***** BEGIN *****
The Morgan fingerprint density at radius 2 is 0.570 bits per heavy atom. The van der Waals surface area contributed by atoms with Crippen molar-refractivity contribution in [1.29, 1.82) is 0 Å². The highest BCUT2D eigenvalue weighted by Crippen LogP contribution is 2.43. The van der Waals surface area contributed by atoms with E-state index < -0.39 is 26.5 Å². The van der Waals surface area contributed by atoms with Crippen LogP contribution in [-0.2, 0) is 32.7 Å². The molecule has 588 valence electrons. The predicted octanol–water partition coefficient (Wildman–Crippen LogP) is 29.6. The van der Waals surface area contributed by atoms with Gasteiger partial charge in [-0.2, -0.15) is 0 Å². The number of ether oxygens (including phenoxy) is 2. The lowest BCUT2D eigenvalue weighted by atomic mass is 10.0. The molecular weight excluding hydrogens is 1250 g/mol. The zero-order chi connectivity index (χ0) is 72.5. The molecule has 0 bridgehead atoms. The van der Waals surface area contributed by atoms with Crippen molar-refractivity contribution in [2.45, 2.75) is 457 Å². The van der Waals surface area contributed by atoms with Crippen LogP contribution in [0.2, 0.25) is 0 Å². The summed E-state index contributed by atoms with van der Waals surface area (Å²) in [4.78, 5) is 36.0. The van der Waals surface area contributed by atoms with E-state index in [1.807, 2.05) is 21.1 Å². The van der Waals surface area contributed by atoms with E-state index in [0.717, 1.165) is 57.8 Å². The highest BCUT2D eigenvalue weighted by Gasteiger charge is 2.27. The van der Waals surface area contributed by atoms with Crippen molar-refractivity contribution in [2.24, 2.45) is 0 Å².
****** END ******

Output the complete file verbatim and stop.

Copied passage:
The Morgan fingerprint density at radius 2 is 0.570 bits per heavy atom. The van der Waals surface area contributed by atoms with Crippen molar-refractivity contribution in [1.29, 1.82) is 0 Å². The highest BCUT2D eigenvalue weighted by Crippen LogP contribution is 2.43. The van der Waals surface area contributed by atoms with E-state index < -0.39 is 26.5 Å². The van der Waals surface area contributed by atoms with Crippen LogP contribution in [-0.2, 0) is 32.7 Å². The molecule has 588 valence electrons. The predicted octanol–water partition coefficient (Wildman–Crippen LogP) is 29.6. The van der Waals surface area contributed by atoms with Gasteiger partial charge in [-0.2, -0.15) is 0 Å². The number of ether oxygens (including phenoxy) is 2. The lowest BCUT2D eigenvalue weighted by atomic mass is 10.0. The molecular weight excluding hydrogens is 1250 g/mol. The zero-order chi connectivity index (χ0) is 72.5. The molecule has 0 bridgehead atoms. The van der Waals surface area contributed by atoms with Crippen molar-refractivity contribution in [2.45, 2.75) is 457 Å². The van der Waals surface area contributed by atoms with Crippen LogP contribution in [0.2, 0.25) is 0 Å². The summed E-state index contributed by atoms with van der Waals surface area (Å²) in [4.78, 5) is 36.0. The van der Waals surface area contributed by atoms with E-state index in [1.807, 2.05) is 21.1 Å². The van der Waals surface area contributed by atoms with E-state index in [0.717, 1.165) is 57.8 Å². The highest BCUT2D eigenvalue weighted by Gasteiger charge is 2.27. The van der Waals surface area contributed by atoms with Crippen molar-refractivity contribution in [2.24, 2.45) is 0 Å².